Breathing

Discussion in 'Trumpet Discussion' started by B15M, Jul 23, 2006.

  1. B15M

    B15M Forte User

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    Hi Manny,

    I have read a lot on here about breathing properly.
    Somewhere I read that all problems can be linked back to not enough air.

    I started really paying attention to this and I found that my first breath is huge but while in the middle of sections I gasp for little breaths. I empty out too much and never fill again, or until the next break.

    I think the answer is to breath more often so I stay full. There doesn't seem to be enough time to inhale a huge amount in the middle of whatever.

    I don't know if there is a question here but I just thought I would throw it out there.
     
  2. Manny Laureano

    Manny Laureano Utimate User

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    Joe,

    What you're talking about refers to what are known as "replacement breaths".
    The ability to inhale what you need and a bit more is tough for most players when in the context of playing phrases back to back. It often seems as though there just isn't enough time to get what you want as far as huge volumes of air.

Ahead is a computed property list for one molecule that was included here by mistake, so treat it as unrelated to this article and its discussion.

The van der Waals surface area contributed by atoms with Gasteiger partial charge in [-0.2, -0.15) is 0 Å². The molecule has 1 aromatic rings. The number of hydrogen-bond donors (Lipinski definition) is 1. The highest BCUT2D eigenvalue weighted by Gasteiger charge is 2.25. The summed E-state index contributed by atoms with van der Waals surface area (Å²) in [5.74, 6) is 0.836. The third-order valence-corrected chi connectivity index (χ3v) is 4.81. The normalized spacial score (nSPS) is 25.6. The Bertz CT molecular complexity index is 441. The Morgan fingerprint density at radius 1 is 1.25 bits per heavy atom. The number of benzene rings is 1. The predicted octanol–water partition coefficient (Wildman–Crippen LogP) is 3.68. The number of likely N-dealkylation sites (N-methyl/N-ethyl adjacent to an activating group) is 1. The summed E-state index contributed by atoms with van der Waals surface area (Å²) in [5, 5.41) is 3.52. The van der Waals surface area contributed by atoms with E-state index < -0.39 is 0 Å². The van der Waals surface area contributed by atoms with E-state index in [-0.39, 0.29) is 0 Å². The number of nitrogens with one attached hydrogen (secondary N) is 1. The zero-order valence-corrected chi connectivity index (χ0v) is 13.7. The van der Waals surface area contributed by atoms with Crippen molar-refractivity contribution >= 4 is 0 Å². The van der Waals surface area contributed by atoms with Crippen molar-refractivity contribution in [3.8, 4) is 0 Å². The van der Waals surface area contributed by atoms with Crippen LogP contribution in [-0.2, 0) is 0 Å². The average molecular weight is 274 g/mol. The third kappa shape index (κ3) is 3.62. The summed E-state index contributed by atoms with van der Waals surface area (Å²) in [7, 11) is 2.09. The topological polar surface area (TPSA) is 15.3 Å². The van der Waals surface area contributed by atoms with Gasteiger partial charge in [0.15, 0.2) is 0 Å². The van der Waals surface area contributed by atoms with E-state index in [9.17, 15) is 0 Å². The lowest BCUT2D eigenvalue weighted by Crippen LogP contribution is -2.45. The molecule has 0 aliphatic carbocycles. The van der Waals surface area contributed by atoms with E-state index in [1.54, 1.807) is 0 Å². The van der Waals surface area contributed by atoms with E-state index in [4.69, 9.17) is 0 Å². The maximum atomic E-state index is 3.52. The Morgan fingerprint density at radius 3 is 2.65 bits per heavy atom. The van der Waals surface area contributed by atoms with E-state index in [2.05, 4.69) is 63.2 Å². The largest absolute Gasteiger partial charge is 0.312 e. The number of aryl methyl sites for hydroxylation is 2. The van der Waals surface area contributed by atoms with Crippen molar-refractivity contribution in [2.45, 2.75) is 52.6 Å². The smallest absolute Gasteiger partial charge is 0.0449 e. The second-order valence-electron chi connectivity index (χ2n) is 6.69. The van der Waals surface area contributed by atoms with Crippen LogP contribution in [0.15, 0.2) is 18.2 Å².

That's why it's important to practice something like the Ballerina's Dance in two stages. Pictures, too. The technique stage (right notes, tempo, rhythms, phrasing, and intonation) and then the breathing stage. The breathing is a drag because there is no other way to learn the problems in that dance without doing it from the beginning each and every time. There's no way to really find your breathing spots without doing it that way, in context. Yes, I know... "Well, just do it in one breath." Nope, sorry...G-d had other ideas when I was designed and I don't have that kind of capacity. But my brains came in very handy and I just got good at taking the clandestine breaths. Personally, I don't believe that a trumpeter should not take breaths just because they're afraid to take a breath here and there in order not to disrupt the "all-important" embouchure. That's a form of physical slavery to my way of thinking.

    ML